We need to go beyond the beautiful laws we have on paper to effective implementation and systems in place.
My Work In The Non-Profit Sector
I work in a non-profit organisation providing client management, support, referrals, information, and services to the Nigerian community. Initially, the role catered to Nigerian women providing a safe space for conversations and interventions, but we eventually expanded the role to cater for the entire community – men, women, young people etc.
The lessons I have learnt is that first, a lot of Nigerians associate shame and stigma with accessing numerous services, especially if they are free or government provided/subsidised and so, I get to be creative and meet people where they are to ensure they access these services. Second, Nigerians are not unlearning certain mindsets when they migrate and get in trouble because of it.
Importance Of Therapy To Healing
Therapy is very important to healing; it helps you hold up a mirror to see yourself. You can have Jesus, Allah, Ifa, and still see a therapist or psychiatrist. Therapy helps you unpack so much in a safe environment, but you must be willing to put in the work.
Therapy is work. I always tell people, ‘If you are going to lie to your therapist (or psychiatrist), then maybe you should not be in therapy.’ Therapy is work, there are days where you will scream your lungs out, shed ugly tears, keep silent, sleep off etc., but it is important. There are also certain milestones or experiences in your life that will demand that you go for therapy e.g., divorce, loss associated with death, migration.
Boundaries, pedestals, unnecessary, unrealistic expectations and demands.
Other Projects And Activities
I work part time on movie sets doing construction and electricity; I love it so much. It is exciting to be a part of building and taking sets down, especially the finished products when I can recognise the locations. I watch certain movies I have been a part of and smile from the cockle of my heart.
I studied Food Science and Engineering in the university, and it is always refreshing to apply the knowledge from all those mechanical and electrical electives on set. I do content creation on women issues and lots of consultancy on these issues. I am also into research as a freelance researcher, while transitioning into academia. The thing is that I am a creative, so I have my hands full with a lot of projects and activities as an individual and through collaborations.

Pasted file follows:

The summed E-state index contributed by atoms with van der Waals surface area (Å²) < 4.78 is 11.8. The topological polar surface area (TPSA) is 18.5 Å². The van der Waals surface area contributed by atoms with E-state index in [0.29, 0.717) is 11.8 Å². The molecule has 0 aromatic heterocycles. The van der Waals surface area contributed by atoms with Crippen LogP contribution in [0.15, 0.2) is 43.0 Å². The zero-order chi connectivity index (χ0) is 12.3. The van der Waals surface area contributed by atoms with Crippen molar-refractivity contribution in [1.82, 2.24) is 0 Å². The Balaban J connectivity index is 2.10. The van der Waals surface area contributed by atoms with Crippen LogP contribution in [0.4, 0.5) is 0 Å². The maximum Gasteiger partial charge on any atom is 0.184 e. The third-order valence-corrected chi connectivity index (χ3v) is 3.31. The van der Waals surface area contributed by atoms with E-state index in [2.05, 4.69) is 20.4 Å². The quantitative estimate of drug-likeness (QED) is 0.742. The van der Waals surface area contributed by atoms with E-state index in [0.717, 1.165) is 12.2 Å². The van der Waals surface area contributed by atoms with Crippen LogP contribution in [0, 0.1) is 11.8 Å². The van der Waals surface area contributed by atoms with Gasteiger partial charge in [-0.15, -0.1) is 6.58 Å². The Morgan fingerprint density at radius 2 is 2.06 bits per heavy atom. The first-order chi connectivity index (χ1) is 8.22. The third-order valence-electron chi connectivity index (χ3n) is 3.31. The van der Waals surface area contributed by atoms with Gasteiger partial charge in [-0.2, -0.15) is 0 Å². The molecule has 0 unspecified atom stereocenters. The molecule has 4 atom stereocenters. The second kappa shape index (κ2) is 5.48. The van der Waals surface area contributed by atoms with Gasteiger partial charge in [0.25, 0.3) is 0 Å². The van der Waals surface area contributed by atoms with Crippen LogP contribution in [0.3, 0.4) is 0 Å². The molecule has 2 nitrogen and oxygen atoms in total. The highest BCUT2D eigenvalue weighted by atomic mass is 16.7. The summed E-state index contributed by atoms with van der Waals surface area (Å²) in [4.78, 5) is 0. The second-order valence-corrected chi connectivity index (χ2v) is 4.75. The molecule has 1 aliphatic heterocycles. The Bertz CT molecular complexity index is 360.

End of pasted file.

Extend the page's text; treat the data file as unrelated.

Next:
I am currently setting up my home studio so I can record with ease and at any time. Who knows, in the future, people can get to use the studio, but for now, it is mine to use. I have gone back to my pole dancing classes; I started pole dancing as a form of fun and exercise during the pandemic and stopped when everything shut down; I am back at it now.
What Do You Enjoy Most About Your Job
The fact that I am doing something that impacts another girl and woman positively. The versatility of the job is also intriguing; you can be anything you can to be with the right experience and education.
Three Women Who Inspire Me And Why
My mum- She is a go getter, always working to get better in her personal and professional life
Me- I am learning to blow my own trumpet and I have put in work, passion, and time to impact lives plus I keep showing up every day despite all life has thrown at me.
Bola Aramowo-Badejo- go-getter per excellence, she grounds me, tells me the truth even when I do not want to hear it. She inspires me to get a PhD and be the best in my fields.
What We Can Do Better As A Society To Support Women In Abusive Relationships
The society needs to do better about stigmatising women in abusive relationships; laws and policies should cover the different scopes of abuse not just physical abuse, government led initiatives must be readily available. For example, shelter systems, rapid responses (private led initiatives should complement existing government structures not the other way round).
One Thing I Wish To Change In The Development Sector
Better pay. The development sector does not pay enough for the work people do and this impacts a lot of the outcomes we see. It is not enough to ask people to come with passion, passion does not pay the bills; money pays the bills.
Another thing will be the gatekeeping, especially of the younger ones. The fact that someone is younger does not take away from the expertise they have.
One Thing People Do Not Know About Me
I am an introvert to the core, though because of work and other factors, I have been able to work on my people skills and communication, but introversion is my default state. I am also very shy which is funny because I get to talk a lot. I love kickboxing.
Being A Woman Of Rubies
I put my best into whatever it is I am doing and build tables and bridges for others especially other girls and women.